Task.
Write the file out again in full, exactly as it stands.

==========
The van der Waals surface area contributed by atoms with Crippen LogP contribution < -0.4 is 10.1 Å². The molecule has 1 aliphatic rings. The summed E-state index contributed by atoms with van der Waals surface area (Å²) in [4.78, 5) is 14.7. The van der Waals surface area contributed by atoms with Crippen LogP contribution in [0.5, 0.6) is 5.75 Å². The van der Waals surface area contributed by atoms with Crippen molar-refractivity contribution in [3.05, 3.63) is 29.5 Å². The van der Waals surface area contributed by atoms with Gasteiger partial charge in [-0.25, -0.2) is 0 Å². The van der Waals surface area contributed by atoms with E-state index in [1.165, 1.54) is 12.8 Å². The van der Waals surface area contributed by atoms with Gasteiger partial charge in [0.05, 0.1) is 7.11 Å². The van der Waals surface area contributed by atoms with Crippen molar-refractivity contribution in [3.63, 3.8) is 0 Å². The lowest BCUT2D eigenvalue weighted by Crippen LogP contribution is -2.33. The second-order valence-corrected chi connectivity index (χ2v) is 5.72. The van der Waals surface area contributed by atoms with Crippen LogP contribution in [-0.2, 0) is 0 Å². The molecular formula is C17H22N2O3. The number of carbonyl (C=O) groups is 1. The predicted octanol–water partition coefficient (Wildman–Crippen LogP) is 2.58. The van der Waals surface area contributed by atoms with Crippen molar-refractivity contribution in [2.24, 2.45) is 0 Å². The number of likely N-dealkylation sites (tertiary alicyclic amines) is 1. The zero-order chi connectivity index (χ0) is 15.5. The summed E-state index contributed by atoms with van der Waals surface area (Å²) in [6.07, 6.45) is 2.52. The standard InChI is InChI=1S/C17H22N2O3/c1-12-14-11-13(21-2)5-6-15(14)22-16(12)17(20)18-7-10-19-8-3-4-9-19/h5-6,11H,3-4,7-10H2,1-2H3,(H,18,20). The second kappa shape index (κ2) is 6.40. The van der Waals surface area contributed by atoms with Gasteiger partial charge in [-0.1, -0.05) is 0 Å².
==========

The van der Waals surface area contributed by atoms with Crippen LogP contribution < -0.4 is 10.1 Å². The molecule has 1 aliphatic rings. The summed E-state index contributed by atoms with van der Waals surface area (Å²) in [4.78, 5) is 14.7. The van der Waals surface area contributed by atoms with Crippen LogP contribution in [0.5, 0.6) is 5.75 Å². The van der Waals surface area contributed by atoms with Crippen molar-refractivity contribution in [3.05, 3.63) is 29.5 Å². The van der Waals surface area contributed by atoms with Gasteiger partial charge in [-0.25, -0.2) is 0 Å². The van der Waals surface area contributed by atoms with E-state index in [1.165, 1.54) is 12.8 Å². The van der Waals surface area contributed by atoms with Gasteiger partial charge in [0.05, 0.1) is 7.11 Å². The van der Waals surface area contributed by atoms with Crippen molar-refractivity contribution in [3.63, 3.8) is 0 Å². The lowest BCUT2D eigenvalue weighted by Crippen LogP contribution is -2.33. The second-order valence-corrected chi connectivity index (χ2v) is 5.72. The van der Waals surface area contributed by atoms with Crippen LogP contribution in [-0.2, 0) is 0 Å². The molecular formula is C17H22N2O3. The number of carbonyl (C=O) groups is 1. The predicted octanol–water partition coefficient (Wildman–Crippen LogP) is 2.58. The van der Waals surface area contributed by atoms with Crippen molar-refractivity contribution in [2.24, 2.45) is 0 Å². The number of likely N-dealkylation sites (tertiary alicyclic amines) is 1. The zero-order chi connectivity index (χ0) is 15.5. The summed E-state index contributed by atoms with van der Waals surface area (Å²) in [6.07, 6.45) is 2.52. The standard InChI is InChI=1S/C17H22N2O3/c1-12-14-11-13(21-2)5-6-15(14)22-16(12)17(20)18-7-10-19-8-3-4-9-19/h5-6,11H,3-4,7-10H2,1-2H3,(H,18,20). The second kappa shape index (κ2) is 6.40. The van der Waals surface area contributed by atoms with Gasteiger partial charge in [-0.1, -0.05) is 0 Å².